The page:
How to Become a Snatch Master


How to Become a Snatch Master


“How much do you snatch?  How much do you power snatch?  If you don’t know the difference between the two, I’m guessing you can power snatch more than you snatch.  A snatch to a lot of CrossFitters is a squat snatch.  A power snatch is any snatch that you receive above parallel.  A lot of people in the CrossFit community can power snatch more than they snatch.  Some of the reasons for this are that athletes are scared/hesitate on receiving weight overhead in a full squat, they are slow underneath the bar, or they press the weight up overhead.  In this blog post, you will learn ways to increase your speed under the bar and start feeling comfortable with weight overhead in a squat.

First things first, NEVER power snatch on the platform again.  If you want to become a better snatcher, you need to start snatching.  If you practice power snatches, it’s likely that your body will get used to the movement pattern and slow your progress in performing a proper snatch. So when you’re practicing your lifting on the platforms, pull yourself under the barbell and receive the barbell in a full squat. Save your power snatches for light weight, timed workouts, but NEVER do power snatches on the platform again.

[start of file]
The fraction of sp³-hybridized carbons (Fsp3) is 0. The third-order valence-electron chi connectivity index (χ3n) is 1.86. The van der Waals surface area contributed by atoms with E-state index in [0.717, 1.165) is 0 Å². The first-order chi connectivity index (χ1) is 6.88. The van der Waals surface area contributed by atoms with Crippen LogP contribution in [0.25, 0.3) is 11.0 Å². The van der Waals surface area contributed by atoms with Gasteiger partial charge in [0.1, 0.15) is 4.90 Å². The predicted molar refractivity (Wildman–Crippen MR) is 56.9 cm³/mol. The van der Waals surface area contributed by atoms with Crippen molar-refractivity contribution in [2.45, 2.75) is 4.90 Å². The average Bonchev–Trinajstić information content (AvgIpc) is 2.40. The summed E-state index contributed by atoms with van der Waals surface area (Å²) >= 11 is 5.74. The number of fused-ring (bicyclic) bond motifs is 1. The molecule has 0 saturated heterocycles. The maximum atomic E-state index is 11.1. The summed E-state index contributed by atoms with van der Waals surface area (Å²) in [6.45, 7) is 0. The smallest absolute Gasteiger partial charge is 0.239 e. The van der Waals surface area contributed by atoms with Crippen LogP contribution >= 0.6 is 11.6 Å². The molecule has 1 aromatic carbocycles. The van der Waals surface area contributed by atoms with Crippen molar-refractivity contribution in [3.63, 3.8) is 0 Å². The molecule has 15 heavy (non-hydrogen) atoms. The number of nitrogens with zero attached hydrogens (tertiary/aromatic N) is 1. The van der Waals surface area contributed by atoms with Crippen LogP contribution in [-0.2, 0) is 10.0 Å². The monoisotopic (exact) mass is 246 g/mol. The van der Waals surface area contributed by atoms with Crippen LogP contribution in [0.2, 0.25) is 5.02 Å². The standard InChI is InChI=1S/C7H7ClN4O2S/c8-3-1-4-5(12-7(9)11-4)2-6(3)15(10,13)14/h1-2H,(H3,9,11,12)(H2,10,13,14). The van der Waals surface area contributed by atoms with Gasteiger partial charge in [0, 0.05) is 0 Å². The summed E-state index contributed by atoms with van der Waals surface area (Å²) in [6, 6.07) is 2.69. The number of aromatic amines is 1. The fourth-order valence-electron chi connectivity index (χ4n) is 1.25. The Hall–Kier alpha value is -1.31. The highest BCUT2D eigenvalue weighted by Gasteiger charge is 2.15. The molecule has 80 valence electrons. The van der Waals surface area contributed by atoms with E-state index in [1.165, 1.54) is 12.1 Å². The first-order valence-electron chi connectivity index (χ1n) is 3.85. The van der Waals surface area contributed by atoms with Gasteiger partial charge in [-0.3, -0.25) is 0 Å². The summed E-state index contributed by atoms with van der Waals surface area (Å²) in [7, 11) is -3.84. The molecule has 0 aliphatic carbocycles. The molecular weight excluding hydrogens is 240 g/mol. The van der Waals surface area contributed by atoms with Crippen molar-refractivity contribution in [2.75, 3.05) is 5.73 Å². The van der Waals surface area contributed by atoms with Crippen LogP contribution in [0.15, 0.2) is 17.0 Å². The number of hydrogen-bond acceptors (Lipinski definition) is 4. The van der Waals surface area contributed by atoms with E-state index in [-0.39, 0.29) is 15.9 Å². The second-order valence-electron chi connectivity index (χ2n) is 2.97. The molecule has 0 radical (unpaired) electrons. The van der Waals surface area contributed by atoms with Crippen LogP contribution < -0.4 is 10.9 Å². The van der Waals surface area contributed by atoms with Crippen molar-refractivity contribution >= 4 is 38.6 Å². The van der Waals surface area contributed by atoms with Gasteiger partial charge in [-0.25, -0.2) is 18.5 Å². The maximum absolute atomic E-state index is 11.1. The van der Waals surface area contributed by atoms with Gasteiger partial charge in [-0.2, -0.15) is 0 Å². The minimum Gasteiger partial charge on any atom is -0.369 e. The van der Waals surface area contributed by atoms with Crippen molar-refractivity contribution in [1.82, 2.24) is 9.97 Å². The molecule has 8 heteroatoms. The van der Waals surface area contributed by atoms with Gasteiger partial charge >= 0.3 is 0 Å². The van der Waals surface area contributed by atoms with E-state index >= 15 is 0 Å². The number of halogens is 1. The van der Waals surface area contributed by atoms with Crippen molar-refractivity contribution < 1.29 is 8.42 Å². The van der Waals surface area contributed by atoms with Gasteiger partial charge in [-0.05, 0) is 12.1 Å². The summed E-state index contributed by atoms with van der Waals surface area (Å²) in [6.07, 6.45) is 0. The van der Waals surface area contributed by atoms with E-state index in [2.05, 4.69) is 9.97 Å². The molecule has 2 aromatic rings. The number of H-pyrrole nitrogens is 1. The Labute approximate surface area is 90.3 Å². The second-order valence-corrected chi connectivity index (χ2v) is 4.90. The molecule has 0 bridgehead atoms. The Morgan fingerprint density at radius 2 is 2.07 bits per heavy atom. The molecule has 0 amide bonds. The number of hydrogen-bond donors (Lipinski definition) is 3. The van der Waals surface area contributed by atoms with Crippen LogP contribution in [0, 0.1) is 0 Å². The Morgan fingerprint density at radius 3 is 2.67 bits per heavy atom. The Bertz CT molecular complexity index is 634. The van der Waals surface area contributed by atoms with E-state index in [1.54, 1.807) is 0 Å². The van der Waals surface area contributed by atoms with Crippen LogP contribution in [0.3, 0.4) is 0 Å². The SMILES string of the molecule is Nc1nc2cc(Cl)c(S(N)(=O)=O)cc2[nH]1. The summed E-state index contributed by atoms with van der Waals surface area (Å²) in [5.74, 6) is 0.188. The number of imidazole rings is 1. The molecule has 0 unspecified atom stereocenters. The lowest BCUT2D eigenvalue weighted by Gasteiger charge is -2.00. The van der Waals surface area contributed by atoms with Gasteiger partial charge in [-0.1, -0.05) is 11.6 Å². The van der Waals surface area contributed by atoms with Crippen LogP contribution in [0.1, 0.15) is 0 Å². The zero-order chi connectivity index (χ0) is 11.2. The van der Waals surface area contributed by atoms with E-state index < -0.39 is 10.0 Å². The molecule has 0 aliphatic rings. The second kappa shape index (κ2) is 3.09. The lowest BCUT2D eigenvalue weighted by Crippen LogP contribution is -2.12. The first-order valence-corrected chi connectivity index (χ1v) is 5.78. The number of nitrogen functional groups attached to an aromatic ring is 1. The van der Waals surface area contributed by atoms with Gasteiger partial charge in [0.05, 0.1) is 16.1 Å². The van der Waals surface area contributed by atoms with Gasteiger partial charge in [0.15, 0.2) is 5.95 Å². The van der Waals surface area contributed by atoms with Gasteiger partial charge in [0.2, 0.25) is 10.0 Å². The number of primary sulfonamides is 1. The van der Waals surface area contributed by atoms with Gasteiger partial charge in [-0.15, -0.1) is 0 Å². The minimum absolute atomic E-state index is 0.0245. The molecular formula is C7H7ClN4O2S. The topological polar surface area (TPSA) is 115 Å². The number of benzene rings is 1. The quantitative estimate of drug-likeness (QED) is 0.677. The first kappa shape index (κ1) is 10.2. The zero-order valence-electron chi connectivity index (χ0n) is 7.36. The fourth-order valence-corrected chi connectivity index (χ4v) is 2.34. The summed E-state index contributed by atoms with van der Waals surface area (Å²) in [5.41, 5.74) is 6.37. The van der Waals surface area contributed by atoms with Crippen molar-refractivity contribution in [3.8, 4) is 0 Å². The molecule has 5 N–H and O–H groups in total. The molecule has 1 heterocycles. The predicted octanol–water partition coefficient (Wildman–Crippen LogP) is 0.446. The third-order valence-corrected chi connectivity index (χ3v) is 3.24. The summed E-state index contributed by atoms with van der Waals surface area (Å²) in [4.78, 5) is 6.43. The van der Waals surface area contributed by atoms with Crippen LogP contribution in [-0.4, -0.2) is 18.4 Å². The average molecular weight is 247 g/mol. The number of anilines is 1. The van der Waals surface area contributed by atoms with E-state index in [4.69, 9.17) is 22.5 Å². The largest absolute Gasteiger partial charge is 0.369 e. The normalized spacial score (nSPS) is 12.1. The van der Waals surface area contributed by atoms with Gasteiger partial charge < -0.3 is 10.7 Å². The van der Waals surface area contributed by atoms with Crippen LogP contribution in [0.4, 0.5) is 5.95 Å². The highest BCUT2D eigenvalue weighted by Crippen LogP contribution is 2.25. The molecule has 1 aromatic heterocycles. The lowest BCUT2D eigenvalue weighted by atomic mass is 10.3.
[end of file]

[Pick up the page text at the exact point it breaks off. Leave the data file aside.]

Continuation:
How do you become faster under the bar?  Heavy high hang snatches are a great developer of speed under the barbell.  Everyone has a weight limit on how much they can lift with their arms.  Once you reach that weight limit, you are going to have to learn how to pull your body down under the bar, or you are just going to be stuck doing the same weight for the rest of your life.  When performing these high hang snatches, you have to make sure that you hit your finish/2nd pull/jump viciously, so you create speed on the bar (making the bar become weightless).  During that weightlessness you are aggressively pulling yourself under the bar.  You must create that weightlessness because I’m pretty sure no one can just drop under 200+ pounds.  Performing snatches from mid thigh/launch position will also help with your speed under the bar, and athletes will be able to use more weight because of their engagement of the hamstrings.” Continued…